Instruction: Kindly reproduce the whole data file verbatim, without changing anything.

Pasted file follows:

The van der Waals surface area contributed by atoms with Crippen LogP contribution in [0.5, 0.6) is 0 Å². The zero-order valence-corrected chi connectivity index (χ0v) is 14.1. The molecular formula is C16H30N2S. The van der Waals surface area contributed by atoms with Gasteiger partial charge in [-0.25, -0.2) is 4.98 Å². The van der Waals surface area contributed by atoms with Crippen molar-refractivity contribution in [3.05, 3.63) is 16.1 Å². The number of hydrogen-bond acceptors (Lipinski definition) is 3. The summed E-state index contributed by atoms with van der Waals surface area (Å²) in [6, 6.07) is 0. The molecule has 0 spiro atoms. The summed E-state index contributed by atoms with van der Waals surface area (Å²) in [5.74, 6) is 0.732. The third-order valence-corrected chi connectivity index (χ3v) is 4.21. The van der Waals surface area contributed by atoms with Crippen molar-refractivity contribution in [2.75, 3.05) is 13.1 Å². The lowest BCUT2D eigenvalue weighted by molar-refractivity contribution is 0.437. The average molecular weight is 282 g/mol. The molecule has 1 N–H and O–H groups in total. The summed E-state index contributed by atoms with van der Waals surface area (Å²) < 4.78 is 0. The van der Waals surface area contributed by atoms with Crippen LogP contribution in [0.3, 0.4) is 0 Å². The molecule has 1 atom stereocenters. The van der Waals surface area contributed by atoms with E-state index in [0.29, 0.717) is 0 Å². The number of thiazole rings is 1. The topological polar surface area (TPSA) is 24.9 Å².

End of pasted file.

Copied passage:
The van der Waals surface area contributed by atoms with Crippen LogP contribution in [0.5, 0.6) is 0 Å². The zero-order valence-corrected chi connectivity index (χ0v) is 14.1. The molecular formula is C16H30N2S. The van der Waals surface area contributed by atoms with Gasteiger partial charge in [-0.25, -0.2) is 4.98 Å². The van der Waals surface area contributed by atoms with Crippen molar-refractivity contribution in [3.05, 3.63) is 16.1 Å². The number of hydrogen-bond acceptors (Lipinski definition) is 3. The summed E-state index contributed by atoms with van der Waals surface area (Å²) in [6, 6.07) is 0. The molecule has 0 spiro atoms. The summed E-state index contributed by atoms with van der Waals surface area (Å²) in [5.74, 6) is 0.732. The third-order valence-corrected chi connectivity index (χ3v) is 4.21. The van der Waals surface area contributed by atoms with Crippen molar-refractivity contribution in [2.75, 3.05) is 13.1 Å². The lowest BCUT2D eigenvalue weighted by molar-refractivity contribution is 0.437. The average molecular weight is 282 g/mol. The molecule has 1 N–H and O–H groups in total. The summed E-state index contributed by atoms with van der Waals surface area (Å²) < 4.78 is 0. The van der Waals surface area contributed by atoms with Crippen LogP contribution in [0.3, 0.4) is 0 Å². The molecule has 1 atom stereocenters. The van der Waals surface area contributed by atoms with E-state index in [0.29, 0.717) is 0 Å². The number of thiazole rings is 1. The topological polar surface area (TPSA) is 24.9 Å².